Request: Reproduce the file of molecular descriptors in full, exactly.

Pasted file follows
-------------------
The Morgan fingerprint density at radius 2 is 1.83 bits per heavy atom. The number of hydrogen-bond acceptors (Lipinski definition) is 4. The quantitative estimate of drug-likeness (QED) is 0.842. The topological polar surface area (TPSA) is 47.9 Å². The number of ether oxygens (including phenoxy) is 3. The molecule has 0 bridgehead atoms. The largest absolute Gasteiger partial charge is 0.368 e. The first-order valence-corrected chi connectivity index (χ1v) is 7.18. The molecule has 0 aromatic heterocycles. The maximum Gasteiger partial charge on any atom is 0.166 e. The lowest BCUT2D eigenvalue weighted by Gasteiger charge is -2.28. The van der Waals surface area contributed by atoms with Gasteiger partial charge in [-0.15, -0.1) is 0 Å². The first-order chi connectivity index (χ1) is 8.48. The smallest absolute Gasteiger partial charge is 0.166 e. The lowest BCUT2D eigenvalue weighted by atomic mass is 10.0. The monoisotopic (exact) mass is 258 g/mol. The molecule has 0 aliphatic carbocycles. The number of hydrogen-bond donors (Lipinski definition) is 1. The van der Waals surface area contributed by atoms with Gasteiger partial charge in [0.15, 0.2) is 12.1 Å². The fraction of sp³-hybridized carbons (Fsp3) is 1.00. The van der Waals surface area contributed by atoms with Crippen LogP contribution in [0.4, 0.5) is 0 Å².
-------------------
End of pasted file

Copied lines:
The Morgan fingerprint density at radius 2 is 1.83 bits per heavy atom. The number of hydrogen-bond acceptors (Lipinski definition) is 4. The quantitative estimate of drug-likeness (QED) is 0.842. The topological polar surface area (TPSA) is 47.9 Å². The number of ether oxygens (including phenoxy) is 3. The molecule has 0 bridgehead atoms. The largest absolute Gasteiger partial charge is 0.368 e. The first-order valence-corrected chi connectivity index (χ1v) is 7.18. The molecule has 0 aromatic heterocycles. The maximum Gasteiger partial charge on any atom is 0.166 e. The lowest BCUT2D eigenvalue weighted by Gasteiger charge is -2.28. The van der Waals surface area contributed by atoms with Gasteiger partial charge in [-0.15, -0.1) is 0 Å². The first-order chi connectivity index (χ1) is 8.48. The smallest absolute Gasteiger partial charge is 0.166 e. The lowest BCUT2D eigenvalue weighted by atomic mass is 10.0. The monoisotopic (exact) mass is 258 g/mol. The molecule has 0 aliphatic carbocycles. The number of hydrogen-bond donors (Lipinski definition) is 1. The van der Waals surface area contributed by atoms with Gasteiger partial charge in [0.15, 0.2) is 12.1 Å². The fraction of sp³-hybridized carbons (Fsp3) is 1.00. The van der Waals surface area contributed by atoms with Crippen LogP contribution in [0.4, 0.5) is 0 Å².